Mike and Stephanie Maciborski may be part of the answer. A few years ago, they adopted Andrew. Another few years would pass before they adopted Mark. I don’t think either parent can imagine what life would be like today without these two wonderful boys in the family. You see, Mike and Stephanie could not conceive on their own and if not for adoption, they would be childless.
But that is only part of the story.
The story really begins with the in vitro fertilization of an egg. Better yet, the story began with the in vitro conception of a human life. The resulting embryo is frozen and stored at a fertility facility until the egg donor is ready for its implantation. If that day never comes, or should there be more embryos than the mother is ready or willing to accept, the remaining embryos may be disposed of. In short, they are discarded and may end up in a bio-hazard waste bin or in the petri dish of a scientist intent on harvesting the stem cells they contain.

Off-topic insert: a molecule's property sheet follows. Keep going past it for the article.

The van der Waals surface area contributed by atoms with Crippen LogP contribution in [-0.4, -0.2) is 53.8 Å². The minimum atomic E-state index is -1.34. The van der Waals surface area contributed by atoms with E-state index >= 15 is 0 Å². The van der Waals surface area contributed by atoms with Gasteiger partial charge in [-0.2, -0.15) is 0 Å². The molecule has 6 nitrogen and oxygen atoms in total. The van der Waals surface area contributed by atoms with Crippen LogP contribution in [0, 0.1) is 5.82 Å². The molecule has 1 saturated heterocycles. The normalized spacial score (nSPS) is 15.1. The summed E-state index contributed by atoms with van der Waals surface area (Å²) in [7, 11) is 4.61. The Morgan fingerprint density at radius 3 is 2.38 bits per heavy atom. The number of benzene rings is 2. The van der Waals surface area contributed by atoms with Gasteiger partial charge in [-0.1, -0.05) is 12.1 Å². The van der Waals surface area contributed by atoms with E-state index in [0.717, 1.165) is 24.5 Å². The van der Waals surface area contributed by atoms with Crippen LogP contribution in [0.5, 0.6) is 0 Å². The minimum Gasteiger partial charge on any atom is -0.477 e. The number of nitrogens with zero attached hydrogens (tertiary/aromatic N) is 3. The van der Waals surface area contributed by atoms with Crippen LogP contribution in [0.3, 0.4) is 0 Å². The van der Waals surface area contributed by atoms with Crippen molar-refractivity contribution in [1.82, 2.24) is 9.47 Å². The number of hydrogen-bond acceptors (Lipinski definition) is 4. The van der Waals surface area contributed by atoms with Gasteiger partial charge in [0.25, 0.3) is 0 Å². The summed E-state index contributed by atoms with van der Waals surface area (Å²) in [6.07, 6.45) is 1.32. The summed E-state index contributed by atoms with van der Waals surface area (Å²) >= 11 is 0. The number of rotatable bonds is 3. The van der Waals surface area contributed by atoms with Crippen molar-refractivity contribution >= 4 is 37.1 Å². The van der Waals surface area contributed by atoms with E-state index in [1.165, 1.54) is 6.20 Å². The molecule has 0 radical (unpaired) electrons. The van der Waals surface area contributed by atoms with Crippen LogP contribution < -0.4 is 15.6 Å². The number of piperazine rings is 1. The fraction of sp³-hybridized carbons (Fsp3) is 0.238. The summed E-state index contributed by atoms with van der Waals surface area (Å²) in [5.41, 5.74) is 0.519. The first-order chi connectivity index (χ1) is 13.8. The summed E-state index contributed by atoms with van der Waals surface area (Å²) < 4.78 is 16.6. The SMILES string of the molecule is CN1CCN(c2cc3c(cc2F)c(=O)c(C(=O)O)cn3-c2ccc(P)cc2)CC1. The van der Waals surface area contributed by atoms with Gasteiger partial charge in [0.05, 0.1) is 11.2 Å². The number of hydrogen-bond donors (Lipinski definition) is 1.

In this case, the story moves to an infertile couple in California with an appreciation for the sanctity of human life. The opportunity to adopt these two embryos gave life a chance, and gave Mike and Stephanie a family.
Sadly, there are probably few people who have embryos in storage who are aware of the option to offer their unused/unwanted embryos up for adoption. Perhaps the state in which they reside does not offer such adoptions. In any case, the sad truth is that many people just don’t know that there are options out there for them besides throwing away a life.
I would encourage you to research this matter further. If a program exists in your state, learn all you can and help spread information about the service. If a program does not exist, look for ways to join or support groups that may be trying to institute such a program. If no groups exist, consider whether it’s a calling in your life to start the process on your own.
We may not be able to stop the Federal funding of embryonic stem cell research, but perhaps we can lessen the number of discarded embryos at the disposal of scientists. We may not be able to save every life out there, but one life saved is invaluable. But if we do nothing…
Well, how can we know and do nothing?
I don’t think one can watch the video and not be moved by the wonderful difference Mike and Stephanie have made! Thank you both for sharing!
There is always another option!